Monday, June 22, 2009

Book Scanning

It's no big news that Google does some really cool stuff - be it getting goats to graze on their lawns instead of using a lawn-mower or rigging up some kind of infra-red contraption to scan books without opening them. While most of us may not be able to get goats to graze in our backyards, we would all find plenty of use for a portable camera book scanner.

First it was e-publishing and Kindle that was threatening the survival of the old fashioned book but with such a device, every customer browsing in a bookstore could mean lost revenue instead of a potential sale. Yet in every innovation that promises to be the death of the old way, there is often hidden opportunity waiting to be discovered and monetized. Inside a book-scanner there may be ways to generate buzz for goods and services relevant to text being scanned - and that is just the most obvious idea. It would only be a matter of time before much better ones came along.

1 comment:

Anonymous said...

Very interesting, except you've managed to extrapolate a whole new bad situation for traditional bookshops from a couple of false assumptions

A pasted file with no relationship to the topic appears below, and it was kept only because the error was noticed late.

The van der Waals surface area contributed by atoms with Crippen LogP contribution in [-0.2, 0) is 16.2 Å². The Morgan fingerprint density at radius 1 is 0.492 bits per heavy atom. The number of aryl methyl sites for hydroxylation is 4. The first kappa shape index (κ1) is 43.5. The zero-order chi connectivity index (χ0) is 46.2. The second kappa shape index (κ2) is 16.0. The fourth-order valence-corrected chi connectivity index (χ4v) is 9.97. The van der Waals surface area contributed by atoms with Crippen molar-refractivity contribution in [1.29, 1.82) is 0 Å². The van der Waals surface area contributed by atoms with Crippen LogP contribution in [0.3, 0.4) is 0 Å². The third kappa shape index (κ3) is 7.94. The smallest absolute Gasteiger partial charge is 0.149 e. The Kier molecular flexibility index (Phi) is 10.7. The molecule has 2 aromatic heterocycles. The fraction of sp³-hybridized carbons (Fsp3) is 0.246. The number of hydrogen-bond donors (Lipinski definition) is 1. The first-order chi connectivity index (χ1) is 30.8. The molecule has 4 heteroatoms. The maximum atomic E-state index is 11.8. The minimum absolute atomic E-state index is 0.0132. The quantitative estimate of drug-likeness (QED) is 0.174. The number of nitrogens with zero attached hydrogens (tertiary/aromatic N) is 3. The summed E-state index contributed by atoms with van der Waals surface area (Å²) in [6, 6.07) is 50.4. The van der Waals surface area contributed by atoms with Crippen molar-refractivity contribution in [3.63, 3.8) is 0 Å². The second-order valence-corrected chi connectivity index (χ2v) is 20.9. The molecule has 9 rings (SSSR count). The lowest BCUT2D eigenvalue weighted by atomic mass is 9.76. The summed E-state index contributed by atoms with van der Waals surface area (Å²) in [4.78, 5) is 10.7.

1/ this device allows you to "scan books without opening them". It doesn't. The book still has to be opened and the pages turned. What the invention does is save you from having to choose between ruining a potentially fragile historical document by mashing it flat onto the face of a flatbed scanner, undoing the binding and putting it through a sheet-fed document scanner, running a (rare, nowadays) handheld device over it and potentially damaging the page surface, or just photographing it and getting a very poor copy out because of the differences in focus and the curvature (and creasing?) of the page. They use a pair of cameras, and a known pattern projected by the infra-red device, to reconstruct a virtual 3D copy of the page then flatten it out in software. You'd have at least as much trouble using such a system in a store as just standing there with a phone camera flicking through to get that selfsame low quality version as this corrects for.

2/ That they have any intent or ability to make a compact, consumer version of a currently quite specialist-purpose and bulky device, which wasn't mentioned anywhere. It may happen, as it has to some things such as computers and video recorders... or it may not, as it hasn't for radiotherapy machines or full-feature weather stations.

... but thanks for the links, anyway ;-p